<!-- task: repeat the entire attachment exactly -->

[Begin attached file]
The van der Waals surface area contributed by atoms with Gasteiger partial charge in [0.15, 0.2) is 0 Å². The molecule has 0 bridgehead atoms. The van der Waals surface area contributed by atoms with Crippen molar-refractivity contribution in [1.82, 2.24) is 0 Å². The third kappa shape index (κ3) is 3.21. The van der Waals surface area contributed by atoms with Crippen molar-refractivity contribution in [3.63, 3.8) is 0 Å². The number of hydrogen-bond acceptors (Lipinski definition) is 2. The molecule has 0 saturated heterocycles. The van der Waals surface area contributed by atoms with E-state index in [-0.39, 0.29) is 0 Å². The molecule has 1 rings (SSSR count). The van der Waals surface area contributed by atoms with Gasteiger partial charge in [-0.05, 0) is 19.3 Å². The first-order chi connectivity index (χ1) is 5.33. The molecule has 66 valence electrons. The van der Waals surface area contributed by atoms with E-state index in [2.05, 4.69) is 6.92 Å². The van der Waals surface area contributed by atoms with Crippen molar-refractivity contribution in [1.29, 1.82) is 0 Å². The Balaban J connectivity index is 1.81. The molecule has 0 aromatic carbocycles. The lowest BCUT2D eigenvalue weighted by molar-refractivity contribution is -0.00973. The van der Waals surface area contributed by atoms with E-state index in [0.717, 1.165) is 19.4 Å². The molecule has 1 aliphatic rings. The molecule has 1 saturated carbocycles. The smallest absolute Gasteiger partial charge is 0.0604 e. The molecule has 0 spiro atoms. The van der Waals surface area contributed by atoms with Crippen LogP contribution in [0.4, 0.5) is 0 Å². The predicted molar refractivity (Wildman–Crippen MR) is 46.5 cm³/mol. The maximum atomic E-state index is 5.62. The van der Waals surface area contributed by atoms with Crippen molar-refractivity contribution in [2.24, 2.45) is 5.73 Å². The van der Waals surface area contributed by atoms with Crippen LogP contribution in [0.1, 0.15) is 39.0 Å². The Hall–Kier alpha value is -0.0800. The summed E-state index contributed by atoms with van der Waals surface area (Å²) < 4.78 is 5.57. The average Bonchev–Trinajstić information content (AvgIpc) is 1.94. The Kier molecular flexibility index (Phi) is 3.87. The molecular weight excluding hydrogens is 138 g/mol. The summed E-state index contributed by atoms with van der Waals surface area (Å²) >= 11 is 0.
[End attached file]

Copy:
The van der Waals surface area contributed by atoms with Gasteiger partial charge in [0.15, 0.2) is 0 Å². The molecule has 0 bridgehead atoms. The van der Waals surface area contributed by atoms with Crippen molar-refractivity contribution in [1.82, 2.24) is 0 Å². The third kappa shape index (κ3) is 3.21. The van der Waals surface area contributed by atoms with Crippen molar-refractivity contribution in [3.63, 3.8) is 0 Å². The number of hydrogen-bond acceptors (Lipinski definition) is 2. The molecule has 0 saturated heterocycles. The van der Waals surface area contributed by atoms with E-state index in [-0.39, 0.29) is 0 Å². The molecule has 1 rings (SSSR count). The van der Waals surface area contributed by atoms with Gasteiger partial charge in [-0.05, 0) is 19.3 Å². The first-order chi connectivity index (χ1) is 5.33. The molecule has 66 valence electrons. The van der Waals surface area contributed by atoms with E-state index in [2.05, 4.69) is 6.92 Å². The van der Waals surface area contributed by atoms with Crippen molar-refractivity contribution in [1.29, 1.82) is 0 Å². The Balaban J connectivity index is 1.81. The molecule has 0 aromatic carbocycles. The lowest BCUT2D eigenvalue weighted by molar-refractivity contribution is -0.00973. The van der Waals surface area contributed by atoms with E-state index in [0.717, 1.165) is 19.4 Å². The molecule has 1 aliphatic rings. The molecule has 1 saturated carbocycles. The smallest absolute Gasteiger partial charge is 0.0604 e. The molecule has 0 spiro atoms. The van der Waals surface area contributed by atoms with Crippen LogP contribution in [0.4, 0.5) is 0 Å². The predicted molar refractivity (Wildman–Crippen MR) is 46.5 cm³/mol. The maximum atomic E-state index is 5.62. The van der Waals surface area contributed by atoms with Crippen molar-refractivity contribution in [2.24, 2.45) is 5.73 Å². The van der Waals surface area contributed by atoms with Crippen LogP contribution in [0.1, 0.15) is 39.0 Å². The Hall–Kier alpha value is -0.0800. The summed E-state index contributed by atoms with van der Waals surface area (Å²) < 4.78 is 5.57. The average Bonchev–Trinajstić information content (AvgIpc) is 1.94. The Kier molecular flexibility index (Phi) is 3.87. The molecular weight excluding hydrogens is 138 g/mol. The summed E-state index contributed by atoms with van der Waals surface area (Å²) >= 11 is 0.